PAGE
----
I remember when I realized I really had feelings for Cortana, right at the end of Halo 2. Chief is forced to leave Cortana on High Charity (a Covenant homeworld completely engulfed by The Flood), and then completes the next several missions without her as he escapes the planet. I truly didn’t want to leave her there. Those missions were so scary, lonely, and quiet… that’s when I realized that Chief’s character is alone most of the time during the games, and Cortana was the only “person” he had to interact with. The Chief departs promising her that he will come back for her, and she says “don’t make a girl a promise, if you know you can’t keep it.” At that moment I was so determined to save her, I made it my life goal to save her, even if the game designers made it so that you couldn’t save her in Halo 3. I didn’t care! She’s Cortana! I’d do anything to get her back!

It is then, at the start of Halo 3 that the player starts to learn more about Cortana, and starts to see her slow decent into rampancy. In the Halo games before this, my goal was pretty much aligned with Master Chief’s goal to save humanity… but throughout Halo 3, the personal goal of saving Cortana became so much more important. But the game continues on as humanity’s fate is still in Chief’s hands, and knowing that every step he takes towards saving humanity, is one more step away from saving Cortana. Then at the end of Halo 3, very troubling feeling takes root in your gut… Cortana and Chief end up stranded in space on half of Forward Unto Dawn’s wreck, which didn’t make it through a wormhole in time. She says “I’ll drop a beacon, but it’ll be a while before anyone finds us… years even” as she puts Chief into cryo-sleep. And you start to think, will she even be there when I wake up?

Halo 4 was probably the most emotion-wracking, heartstring-pulling experience I’ve ever had in a game. The entire time Cortana is losing the battle to rampancy, and there is nothing you can do. Chief is stuck on a Forerunner homeworld, fighting the most difficult fight he had ever had to face. The Didact (Forerunner leader), with his purest hatred of humanity, attempts to destroy humankind with an incredible machine built for exactly that purpose. Chief and Cortana have no choice but to see the mission through, kill the Didact, and save humanity again. And this time, it is made clear to the player that if Chief could bring Cortana back to Dr. Halsey in time, that she could be saved. By the end, Cortana has completely degraded, and Chief is left with the only option of activating a nuclear warhead on the Didact’s weapon-ship manually… and by that time, I, the player, felt so angry at the Didact, and so defeated that I could not save Cortana… I activated that nuke gladly, truly not knowing what to expect. The smoke cleared, and Chief is standing in protective shield Cortana made for him, as he is not killed by the warhead. The player about as perplexed as Chief is at this point, when he asks “how do we get out of here?” Cortana simply responds with “I’m not going with you this time… I only held enough back to get you off of the ship.” She is clearly so heartbroken as she shows her final expressions of love to the Chief, and fades away. It was literally, unbelievable… It hit me really hard… thinking that I wouldn’t hear her voice ever again. Who will be there to guide me, to make me laugh, and to give me hope?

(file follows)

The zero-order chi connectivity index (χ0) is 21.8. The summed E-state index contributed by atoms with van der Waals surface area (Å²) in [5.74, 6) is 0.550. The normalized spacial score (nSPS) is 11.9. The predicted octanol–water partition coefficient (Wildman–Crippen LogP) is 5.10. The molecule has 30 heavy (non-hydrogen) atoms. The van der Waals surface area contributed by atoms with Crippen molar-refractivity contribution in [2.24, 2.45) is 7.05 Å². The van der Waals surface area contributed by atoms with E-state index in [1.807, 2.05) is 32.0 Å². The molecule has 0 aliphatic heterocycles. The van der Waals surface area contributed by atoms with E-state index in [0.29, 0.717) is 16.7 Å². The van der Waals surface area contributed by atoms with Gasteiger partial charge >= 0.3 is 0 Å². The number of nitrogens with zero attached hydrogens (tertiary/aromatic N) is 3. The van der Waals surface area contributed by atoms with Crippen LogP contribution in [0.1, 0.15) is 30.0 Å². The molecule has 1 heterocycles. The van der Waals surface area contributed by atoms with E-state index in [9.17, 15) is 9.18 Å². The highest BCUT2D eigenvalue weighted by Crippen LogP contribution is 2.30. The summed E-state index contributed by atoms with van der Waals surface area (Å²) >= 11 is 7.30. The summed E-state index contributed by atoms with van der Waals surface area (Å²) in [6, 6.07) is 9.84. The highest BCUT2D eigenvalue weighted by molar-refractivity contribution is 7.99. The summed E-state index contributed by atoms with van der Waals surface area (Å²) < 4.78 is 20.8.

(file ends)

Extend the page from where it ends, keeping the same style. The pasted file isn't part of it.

So what happens now? In every Halo game previous, your goal as the Master Chief was to save humanity from whatever held threat upon it, and “you did it… just like you always do.” That goal and that storyline ran parallel to the story of Cortana’s relationship to the Master Chief. You, as the player, was able to watch as Cortana fell in love with Chief, and tried to make him human. There is a scene in Halo 4 that perfectly illustrates this point. Master Chief is field-cleaning his weapons, after watching literally every human being aboard a space station die, and Cortana says to him: “I can give you over forty thousand reasons why I know that sun isn’t real. I know it because the emitter’s Rayleigh effect is disproportionate to its suggested size. I know because its stellar cycle is more symmetrical than that of an actual star. But for all that, I’ll never actually know if it looks real… if it feels real… before this is all over, promise me you’ll figure out which one of us is the machine.” You were so much more than a machine to us Cortana…

Throughout the games Cortana laughs at characters antics, she get angry and yells, she becomes sad and feels grief for deaths, and she cries during her last goodbye. Master Chief was a battle hardened veteran, who saw the destruction of worlds, and the deaths of billions. He is a man of few words, and even fewer emotions. Cortana became everything Chief could not, and Chief did everything that Cortana was not able to. They were two parts, of one whole, that seamlessly brought the Halo games together. Their story, for some, was more incentive to play the games than finding out what happens to humanity. Their stark contrasts, and their shared love for each other make their story absolutely unforgettable, and makes you feel for the characters in ways unmatched in other games.

“Did you miss me?” – we’ll miss you Cortana